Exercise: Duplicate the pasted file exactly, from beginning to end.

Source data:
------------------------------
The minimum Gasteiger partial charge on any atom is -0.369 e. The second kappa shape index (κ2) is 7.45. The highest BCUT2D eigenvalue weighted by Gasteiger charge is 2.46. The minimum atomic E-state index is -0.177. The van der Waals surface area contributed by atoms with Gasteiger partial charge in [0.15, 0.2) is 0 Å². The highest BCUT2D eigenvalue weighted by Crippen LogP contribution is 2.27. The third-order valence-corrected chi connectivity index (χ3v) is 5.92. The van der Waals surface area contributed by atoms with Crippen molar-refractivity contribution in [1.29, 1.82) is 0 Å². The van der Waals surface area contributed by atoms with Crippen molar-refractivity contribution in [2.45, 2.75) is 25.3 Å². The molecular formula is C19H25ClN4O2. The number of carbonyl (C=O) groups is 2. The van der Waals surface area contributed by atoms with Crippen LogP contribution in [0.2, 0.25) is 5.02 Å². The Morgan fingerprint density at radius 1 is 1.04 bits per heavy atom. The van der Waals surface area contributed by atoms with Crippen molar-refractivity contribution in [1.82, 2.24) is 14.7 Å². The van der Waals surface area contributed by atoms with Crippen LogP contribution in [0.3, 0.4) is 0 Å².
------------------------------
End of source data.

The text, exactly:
The minimum Gasteiger partial charge on any atom is -0.369 e. The second kappa shape index (κ2) is 7.45. The highest BCUT2D eigenvalue weighted by Gasteiger charge is 2.46. The minimum atomic E-state index is -0.177. The van der Waals surface area contributed by atoms with Gasteiger partial charge in [0.15, 0.2) is 0 Å². The highest BCUT2D eigenvalue weighted by Crippen LogP contribution is 2.27. The third-order valence-corrected chi connectivity index (χ3v) is 5.92. The van der Waals surface area contributed by atoms with Crippen molar-refractivity contribution in [1.29, 1.82) is 0 Å². The van der Waals surface area contributed by atoms with Crippen molar-refractivity contribution in [2.45, 2.75) is 25.3 Å². The molecular formula is C19H25ClN4O2. The number of carbonyl (C=O) groups is 2. The van der Waals surface area contributed by atoms with Crippen LogP contribution in [0.2, 0.25) is 5.02 Å². The Morgan fingerprint density at radius 1 is 1.04 bits per heavy atom. The van der Waals surface area contributed by atoms with Crippen molar-refractivity contribution in [1.82, 2.24) is 14.7 Å². The van der Waals surface area contributed by atoms with Crippen LogP contribution in [0.3, 0.4) is 0 Å².